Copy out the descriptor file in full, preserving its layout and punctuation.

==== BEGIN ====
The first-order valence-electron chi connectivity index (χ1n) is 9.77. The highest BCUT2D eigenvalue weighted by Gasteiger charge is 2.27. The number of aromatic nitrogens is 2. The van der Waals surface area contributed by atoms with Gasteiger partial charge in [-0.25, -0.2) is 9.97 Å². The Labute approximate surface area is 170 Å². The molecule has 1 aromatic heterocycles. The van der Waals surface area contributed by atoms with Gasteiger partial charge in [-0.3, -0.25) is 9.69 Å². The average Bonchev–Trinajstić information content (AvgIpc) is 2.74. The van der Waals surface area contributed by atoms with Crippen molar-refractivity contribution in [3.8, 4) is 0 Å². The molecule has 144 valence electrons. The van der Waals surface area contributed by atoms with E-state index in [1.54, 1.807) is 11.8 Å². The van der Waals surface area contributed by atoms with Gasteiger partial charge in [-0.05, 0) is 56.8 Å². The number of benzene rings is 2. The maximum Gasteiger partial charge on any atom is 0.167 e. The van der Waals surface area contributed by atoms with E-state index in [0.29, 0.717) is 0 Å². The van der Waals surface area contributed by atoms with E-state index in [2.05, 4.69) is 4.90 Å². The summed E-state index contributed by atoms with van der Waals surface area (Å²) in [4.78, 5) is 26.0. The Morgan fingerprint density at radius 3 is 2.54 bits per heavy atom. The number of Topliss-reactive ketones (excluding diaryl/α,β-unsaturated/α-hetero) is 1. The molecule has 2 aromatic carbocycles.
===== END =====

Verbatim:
The first-order valence-electron chi connectivity index (χ1n) is 9.77. The highest BCUT2D eigenvalue weighted by Gasteiger charge is 2.27. The number of aromatic nitrogens is 2. The van der Waals surface area contributed by atoms with Gasteiger partial charge in [-0.25, -0.2) is 9.97 Å². The Labute approximate surface area is 170 Å². The molecule has 1 aromatic heterocycles. The van der Waals surface area contributed by atoms with Gasteiger partial charge in [-0.3, -0.25) is 9.69 Å². The average Bonchev–Trinajstić information content (AvgIpc) is 2.74. The van der Waals surface area contributed by atoms with Crippen molar-refractivity contribution in [3.8, 4) is 0 Å². The molecule has 144 valence electrons. The van der Waals surface area contributed by atoms with E-state index in [1.54, 1.807) is 11.8 Å². The van der Waals surface area contributed by atoms with Gasteiger partial charge in [-0.05, 0) is 56.8 Å². The number of benzene rings is 2. The maximum Gasteiger partial charge on any atom is 0.167 e. The van der Waals surface area contributed by atoms with E-state index in [0.29, 0.717) is 0 Å². The van der Waals surface area contributed by atoms with E-state index in [2.05, 4.69) is 4.90 Å². The summed E-state index contributed by atoms with van der Waals surface area (Å²) in [4.78, 5) is 26.0. The Morgan fingerprint density at radius 3 is 2.54 bits per heavy atom. The number of Topliss-reactive ketones (excluding diaryl/α,β-unsaturated/α-hetero) is 1. The molecule has 2 aromatic carbocycles.